The National Association of School Psychologists (NASP) has developed a parent resource on how to talk about this important health topic with your child. The CDC provides daily updates and health-related guidance in regards to COVID-19 if further information is needed for your family.

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when should I send them to school?


How do you know when your child is really sick?  
Here are some guidelines to make this "morning decision" a little easier.  
Suggestions for keeping your child at home:

  • Fever that is more than 100 degrees. (Your child should be without a fever, for a full 24 hours without the use of medication, before returning to school).
  • Diarrhea and/or vomiting within the prior 24 hour period.  (If your child has diarrhea and is vomiting he/she should see a doctor.  Children can get dehydrated quickly).
  • Cold with fever and thickened yellow or green drainage from nose.
  • Sore throat with fever and swollen neck glands.
  • Cough that keeps your child awake at night.
  • Earache that is severe and persistent.
  • Rashes with blisters, oozing and painful.
  • Redness in the white of eyes, yellow discharge and matted eye lashes. (This is suggestive of pink eye/conjunctivitis. Keep home from school while symptomatic or until 24 hours of antibiotic treatment).

A good question to ask yourself as a parent is:

 "Would I want my child to sit next to a child with these symptoms?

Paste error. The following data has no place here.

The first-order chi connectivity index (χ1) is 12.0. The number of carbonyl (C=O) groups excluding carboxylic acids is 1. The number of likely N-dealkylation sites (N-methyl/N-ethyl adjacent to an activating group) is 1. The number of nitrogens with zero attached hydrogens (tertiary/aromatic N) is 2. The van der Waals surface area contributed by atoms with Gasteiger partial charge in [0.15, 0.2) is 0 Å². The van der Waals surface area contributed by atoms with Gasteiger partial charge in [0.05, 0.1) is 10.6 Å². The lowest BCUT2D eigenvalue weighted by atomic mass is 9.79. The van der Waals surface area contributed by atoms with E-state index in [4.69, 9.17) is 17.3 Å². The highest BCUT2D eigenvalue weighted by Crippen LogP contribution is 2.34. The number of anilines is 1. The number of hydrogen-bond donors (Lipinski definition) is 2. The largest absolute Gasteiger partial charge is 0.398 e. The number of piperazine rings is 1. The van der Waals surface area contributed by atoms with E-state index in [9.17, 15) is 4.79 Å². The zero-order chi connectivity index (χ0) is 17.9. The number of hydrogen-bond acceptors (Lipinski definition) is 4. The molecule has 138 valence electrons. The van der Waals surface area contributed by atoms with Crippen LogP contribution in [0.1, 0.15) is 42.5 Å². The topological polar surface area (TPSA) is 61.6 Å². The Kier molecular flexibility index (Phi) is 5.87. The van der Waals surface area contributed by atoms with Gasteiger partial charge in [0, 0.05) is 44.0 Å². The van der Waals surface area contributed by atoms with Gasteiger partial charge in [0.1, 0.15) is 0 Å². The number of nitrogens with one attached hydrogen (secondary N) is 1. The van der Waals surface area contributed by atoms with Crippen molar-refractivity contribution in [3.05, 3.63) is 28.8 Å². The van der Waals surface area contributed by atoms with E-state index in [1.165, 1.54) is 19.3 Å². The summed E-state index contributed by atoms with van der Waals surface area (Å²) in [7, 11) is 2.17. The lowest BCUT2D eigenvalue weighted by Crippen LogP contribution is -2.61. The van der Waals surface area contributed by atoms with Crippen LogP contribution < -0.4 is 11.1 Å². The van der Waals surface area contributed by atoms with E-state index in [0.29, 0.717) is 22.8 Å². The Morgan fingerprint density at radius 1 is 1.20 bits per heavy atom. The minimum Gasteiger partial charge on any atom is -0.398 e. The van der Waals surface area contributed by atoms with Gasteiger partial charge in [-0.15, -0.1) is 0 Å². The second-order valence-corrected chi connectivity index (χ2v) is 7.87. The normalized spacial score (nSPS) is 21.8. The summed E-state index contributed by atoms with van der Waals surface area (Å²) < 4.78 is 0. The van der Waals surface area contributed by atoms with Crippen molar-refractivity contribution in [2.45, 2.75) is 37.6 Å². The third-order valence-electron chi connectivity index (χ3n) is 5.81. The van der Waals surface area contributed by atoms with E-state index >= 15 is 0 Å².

I want to highlight a few important reminders. Any medication to be administered to a student must be brought to the school by the parent/guardian in the original containerPlease do not put medication in a sandwich bag with a note and send it to school with your child.  The “Physician/Parent Authorization to Administer Medication” form must be completed and signed by the parent and physician for any prescription medicine to be administered during school hours. Please keep your emergency card up to date. If your child gets sick or injured at school, these cards are our only means of contacting you without delay.

Please register/update your information in CAREDOX which is the BCPS digital health platform so you will receive emails of your child’s clinic visits. The link to register for CAREDOX is



Good nutrition leads to great academic performance

Your body needs healthy fuel to perform, to grow and to ward off illness and disease. Would you feed a million dollar racehorse junk food & soda? Of course not, so think about what you eat...because you are worth far more than a horse!